Basically, we can either have the welfare state or open borders, but not both and preferably neither.

I don’t know what to do with the illegal immigrants already here, but my instinct is to go with the rule of law, difficult and harsh as it seems to be, and then use that experience as a motivator to keep our borders secure in the future so we don’t have to go through this mess again.

Winner: Constitution Party

Trade

Constitution Party:

We support a tariff based revenue system, as did the Founding Fathers, which was the policy of the United States during most of the nation’s history. In no event will the U.S. tariff on any foreign import be less than the difference between the foreign item’s cost of production and the cost of production of a similar item produced in the United States. The cost of production of a U.S. product shall include, but not be limited to, all compensation, including fringe benefits, paid to American workers, and environmental costs of doing business imposed on business by federal, state, and local governments.

Solidarity Party:

We maintain that international trade agreements should guarantee the freedom of all participants. We are opposed to regulations and loopholes that protect special interests at the expense of consumers. We are opposed to favorable trade status for countries in which workers are exploited, and to agreements that favor international corporations over local producers.

Thoughts:

Neither of the parties seems to me quite satisfactory on trade: the Solidarity Party again seems to think of trade as an opportunity to meddle with private enterprise and promote it’s uneven moral and environmental agenda. The Constitution Party, meanwhile, calls for a return to the tariff based system that was barely functional by the end of the 19th century and which, as I understand it, would be an absolute nightmare in the global economy of the 21st.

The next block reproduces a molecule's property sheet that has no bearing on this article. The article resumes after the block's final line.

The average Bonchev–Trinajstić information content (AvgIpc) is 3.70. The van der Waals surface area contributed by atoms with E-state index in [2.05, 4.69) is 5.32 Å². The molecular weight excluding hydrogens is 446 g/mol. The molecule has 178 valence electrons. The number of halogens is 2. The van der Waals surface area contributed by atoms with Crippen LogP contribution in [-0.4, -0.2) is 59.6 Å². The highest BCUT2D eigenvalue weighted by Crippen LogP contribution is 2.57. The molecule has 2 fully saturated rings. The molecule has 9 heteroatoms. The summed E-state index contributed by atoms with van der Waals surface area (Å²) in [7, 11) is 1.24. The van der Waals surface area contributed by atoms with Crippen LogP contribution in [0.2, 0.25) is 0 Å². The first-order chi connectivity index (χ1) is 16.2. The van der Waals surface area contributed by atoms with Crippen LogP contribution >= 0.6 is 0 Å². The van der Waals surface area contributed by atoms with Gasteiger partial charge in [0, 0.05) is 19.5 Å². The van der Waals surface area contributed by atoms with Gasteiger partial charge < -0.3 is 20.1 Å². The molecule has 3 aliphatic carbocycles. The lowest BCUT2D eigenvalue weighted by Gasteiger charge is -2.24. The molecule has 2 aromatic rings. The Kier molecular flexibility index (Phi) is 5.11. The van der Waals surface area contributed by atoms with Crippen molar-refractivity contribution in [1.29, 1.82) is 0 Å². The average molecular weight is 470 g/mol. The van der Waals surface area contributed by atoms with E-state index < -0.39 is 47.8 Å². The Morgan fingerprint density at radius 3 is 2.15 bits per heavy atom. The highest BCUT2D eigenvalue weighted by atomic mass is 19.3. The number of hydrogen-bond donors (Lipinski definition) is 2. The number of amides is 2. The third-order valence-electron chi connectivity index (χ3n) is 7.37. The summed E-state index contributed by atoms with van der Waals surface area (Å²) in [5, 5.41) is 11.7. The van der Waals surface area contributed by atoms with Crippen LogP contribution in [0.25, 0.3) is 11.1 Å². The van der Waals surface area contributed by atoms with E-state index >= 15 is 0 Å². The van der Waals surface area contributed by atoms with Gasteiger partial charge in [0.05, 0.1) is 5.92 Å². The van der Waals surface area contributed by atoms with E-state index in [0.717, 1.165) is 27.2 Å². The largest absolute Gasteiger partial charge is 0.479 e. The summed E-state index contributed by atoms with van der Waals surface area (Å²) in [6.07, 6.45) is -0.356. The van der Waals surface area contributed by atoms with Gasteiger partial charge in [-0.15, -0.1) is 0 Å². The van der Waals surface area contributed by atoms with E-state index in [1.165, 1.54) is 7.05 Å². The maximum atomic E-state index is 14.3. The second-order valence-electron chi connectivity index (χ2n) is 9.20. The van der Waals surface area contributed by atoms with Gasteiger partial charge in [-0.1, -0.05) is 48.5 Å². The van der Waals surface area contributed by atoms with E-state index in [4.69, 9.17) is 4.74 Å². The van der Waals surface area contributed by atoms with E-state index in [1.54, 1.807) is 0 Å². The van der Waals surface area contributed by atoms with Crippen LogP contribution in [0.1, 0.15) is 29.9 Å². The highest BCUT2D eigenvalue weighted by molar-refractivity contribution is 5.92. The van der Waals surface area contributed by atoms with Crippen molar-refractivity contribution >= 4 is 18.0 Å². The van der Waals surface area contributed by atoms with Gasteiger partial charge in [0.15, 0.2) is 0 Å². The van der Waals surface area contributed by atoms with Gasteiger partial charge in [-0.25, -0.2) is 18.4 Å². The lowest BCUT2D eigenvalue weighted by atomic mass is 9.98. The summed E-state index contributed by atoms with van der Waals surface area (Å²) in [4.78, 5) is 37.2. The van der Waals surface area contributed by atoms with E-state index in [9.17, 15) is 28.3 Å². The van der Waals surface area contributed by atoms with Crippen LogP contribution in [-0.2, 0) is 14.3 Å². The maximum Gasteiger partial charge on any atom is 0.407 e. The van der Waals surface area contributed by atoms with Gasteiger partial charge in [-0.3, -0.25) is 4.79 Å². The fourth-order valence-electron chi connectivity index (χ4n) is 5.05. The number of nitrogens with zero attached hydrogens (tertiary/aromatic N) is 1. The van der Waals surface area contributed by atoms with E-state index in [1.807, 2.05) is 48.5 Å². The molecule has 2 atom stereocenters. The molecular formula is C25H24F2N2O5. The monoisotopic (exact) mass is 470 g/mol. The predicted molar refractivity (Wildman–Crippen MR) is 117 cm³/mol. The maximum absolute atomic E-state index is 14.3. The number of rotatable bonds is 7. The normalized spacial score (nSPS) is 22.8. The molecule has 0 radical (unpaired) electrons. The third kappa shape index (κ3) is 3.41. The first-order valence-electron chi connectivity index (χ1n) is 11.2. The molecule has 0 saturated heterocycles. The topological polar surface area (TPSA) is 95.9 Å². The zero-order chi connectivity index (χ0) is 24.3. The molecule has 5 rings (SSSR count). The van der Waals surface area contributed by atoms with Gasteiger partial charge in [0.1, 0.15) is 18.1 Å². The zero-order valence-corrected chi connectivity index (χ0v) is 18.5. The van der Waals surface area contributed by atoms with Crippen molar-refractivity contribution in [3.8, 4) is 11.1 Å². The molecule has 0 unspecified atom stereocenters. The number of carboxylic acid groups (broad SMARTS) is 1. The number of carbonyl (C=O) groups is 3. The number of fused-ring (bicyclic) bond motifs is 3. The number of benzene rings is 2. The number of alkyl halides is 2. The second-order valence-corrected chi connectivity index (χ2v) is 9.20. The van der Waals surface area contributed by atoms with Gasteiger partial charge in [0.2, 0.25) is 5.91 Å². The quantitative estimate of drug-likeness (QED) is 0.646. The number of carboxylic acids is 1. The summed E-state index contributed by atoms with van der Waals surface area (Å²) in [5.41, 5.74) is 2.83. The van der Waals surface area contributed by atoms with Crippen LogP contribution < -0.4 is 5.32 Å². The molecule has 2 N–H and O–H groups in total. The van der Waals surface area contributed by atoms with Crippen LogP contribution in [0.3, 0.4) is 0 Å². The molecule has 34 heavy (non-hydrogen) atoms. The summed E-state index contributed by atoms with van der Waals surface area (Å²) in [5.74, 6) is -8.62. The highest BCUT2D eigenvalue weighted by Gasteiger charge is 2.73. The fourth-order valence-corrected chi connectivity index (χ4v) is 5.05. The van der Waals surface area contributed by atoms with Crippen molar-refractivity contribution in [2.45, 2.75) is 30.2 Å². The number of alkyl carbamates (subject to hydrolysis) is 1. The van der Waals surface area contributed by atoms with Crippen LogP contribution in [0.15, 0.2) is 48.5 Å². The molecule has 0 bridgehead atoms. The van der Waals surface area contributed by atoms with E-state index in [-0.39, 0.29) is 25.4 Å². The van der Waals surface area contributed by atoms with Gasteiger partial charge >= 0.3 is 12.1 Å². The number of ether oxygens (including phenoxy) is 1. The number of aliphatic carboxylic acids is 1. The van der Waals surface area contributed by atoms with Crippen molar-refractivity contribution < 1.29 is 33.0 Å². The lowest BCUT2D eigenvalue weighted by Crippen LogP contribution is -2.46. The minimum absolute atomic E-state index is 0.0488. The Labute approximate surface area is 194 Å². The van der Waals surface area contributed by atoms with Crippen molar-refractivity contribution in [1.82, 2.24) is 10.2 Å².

On the whole, I’m in favor of free trade and open competition. It forces the parties involved to grow and evolve with a changing world. England tried to maintain a economy directed solely to the maintenance of her own manufacturers, and she fell behind. America can’t do the same.

Winner: Solidarity Party

Welfare

Constitution Party:

Charity, and provision of welfare to those in need, is not a Constitutional responsibility of the federal government. Under no circumstances should the taxpayers of the United States be obligated, under penalty of law through forced taxation, to assume the cost of providing welfare for other citizens. Neither should taxpayers be indentured to subsidize welfare for persons who enter the United States illegally.

Solidarity Party:

            We oppose the sudden elimination or reduction of income supports such as welfare, food stamps, and unemployment insurance, when no other safety net is in place.

We call for the gradual replacement of needs-based welfare and assistance payments with a Citizens’ Dividend, funded by the collection of unearned income.

Thoughts:

I agree with the CP that welfare is not a constitutional responsibility of the government and that it is a disastrous, morally degrading system that needs to be replaced.

However, I’m concerned about how they plan to do that, as a sudden elimination of the system would be unthinkable, as the SP points out.

But I don’t know about the ‘Citizen’s Dividend’ of the Solidarity Party either; it seems to me that they’re admitting the principle of forced government ‘charity,’ which I don’t like.

This one’s close, but I trust the CP’s principles more, even if I’m a little concerned with how they intend to carry them out.

Winner: Constitution Party

Economy/Taxes

Constitution Party:

We propose legislation to abolish the Internal Revenue Service, and will veto any authorization, appropriation, or continuing resolution which contains any funding whatsoever for that illicit and unconstitutional agency. We are opposed to the flat-rate tax, national sales tax, and value added tax proposals that are being promoted as an improvement to the current tax system. The Sixteenth Amendment does not provide authority for an un-apportioned direct tax.

            It is our intention to replace, with a tariff based revenue system supplemented by excise taxes, the current tax system of the U.S. government (including income taxes, payroll taxes, and estate taxes.)

Solidarity Party:

            The ASP believes that political economy (economics) is a branch of political ethics. We reject models of economic behavior based on greed and naked self-interest.

-To build an economy that is fair, transparent, and democratic, we support models of production and distribution that are local, responsible, and sustainable.

-We support the creation of family-owned businesses and worker cooperatives. We oppose regulations designed to inhibit competition from smaller firms.

-We advocate a tax shift from earned income (wages and interest) to unearned income (economic rent). We propose to shift the burden of property taxes from buildings and improvements to ground rents.

Thoughts: